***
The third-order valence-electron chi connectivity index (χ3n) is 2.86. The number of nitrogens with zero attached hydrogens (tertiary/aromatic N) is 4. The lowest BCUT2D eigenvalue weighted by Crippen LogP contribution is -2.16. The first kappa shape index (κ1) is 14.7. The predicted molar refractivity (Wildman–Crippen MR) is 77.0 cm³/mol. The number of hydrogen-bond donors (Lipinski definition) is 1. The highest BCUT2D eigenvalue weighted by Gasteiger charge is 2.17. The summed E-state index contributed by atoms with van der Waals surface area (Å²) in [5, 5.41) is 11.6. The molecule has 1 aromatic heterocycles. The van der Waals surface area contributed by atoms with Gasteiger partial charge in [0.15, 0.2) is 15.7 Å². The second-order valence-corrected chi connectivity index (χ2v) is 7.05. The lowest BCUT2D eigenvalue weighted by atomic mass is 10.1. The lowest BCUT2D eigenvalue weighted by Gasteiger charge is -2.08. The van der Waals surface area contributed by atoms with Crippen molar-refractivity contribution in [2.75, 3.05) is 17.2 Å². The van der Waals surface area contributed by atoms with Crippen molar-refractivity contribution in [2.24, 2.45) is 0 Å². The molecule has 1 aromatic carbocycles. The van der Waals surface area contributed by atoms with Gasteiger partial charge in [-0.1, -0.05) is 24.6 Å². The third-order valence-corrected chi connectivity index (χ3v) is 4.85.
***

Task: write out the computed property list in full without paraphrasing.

The third-order valence-electron chi connectivity index (χ3n) is 2.86. The number of nitrogens with zero attached hydrogens (tertiary/aromatic N) is 4. The lowest BCUT2D eigenvalue weighted by Crippen LogP contribution is -2.16. The first kappa shape index (κ1) is 14.7. The predicted molar refractivity (Wildman–Crippen MR) is 77.0 cm³/mol. The number of hydrogen-bond donors (Lipinski definition) is 1. The highest BCUT2D eigenvalue weighted by Gasteiger charge is 2.17. The summed E-state index contributed by atoms with van der Waals surface area (Å²) in [5, 5.41) is 11.6. The molecule has 1 aromatic heterocycles. The van der Waals surface area contributed by atoms with Gasteiger partial charge in [0.15, 0.2) is 15.7 Å². The second-order valence-corrected chi connectivity index (χ2v) is 7.05. The lowest BCUT2D eigenvalue weighted by atomic mass is 10.1. The lowest BCUT2D eigenvalue weighted by Gasteiger charge is -2.08. The van der Waals surface area contributed by atoms with Crippen molar-refractivity contribution in [2.75, 3.05) is 17.2 Å². The van der Waals surface area contributed by atoms with Crippen molar-refractivity contribution in [2.24, 2.45) is 0 Å². The molecule has 1 aromatic carbocycles. The van der Waals surface area contributed by atoms with Gasteiger partial charge in [-0.1, -0.05) is 24.6 Å². The third-order valence-corrected chi connectivity index (χ3v) is 4.85.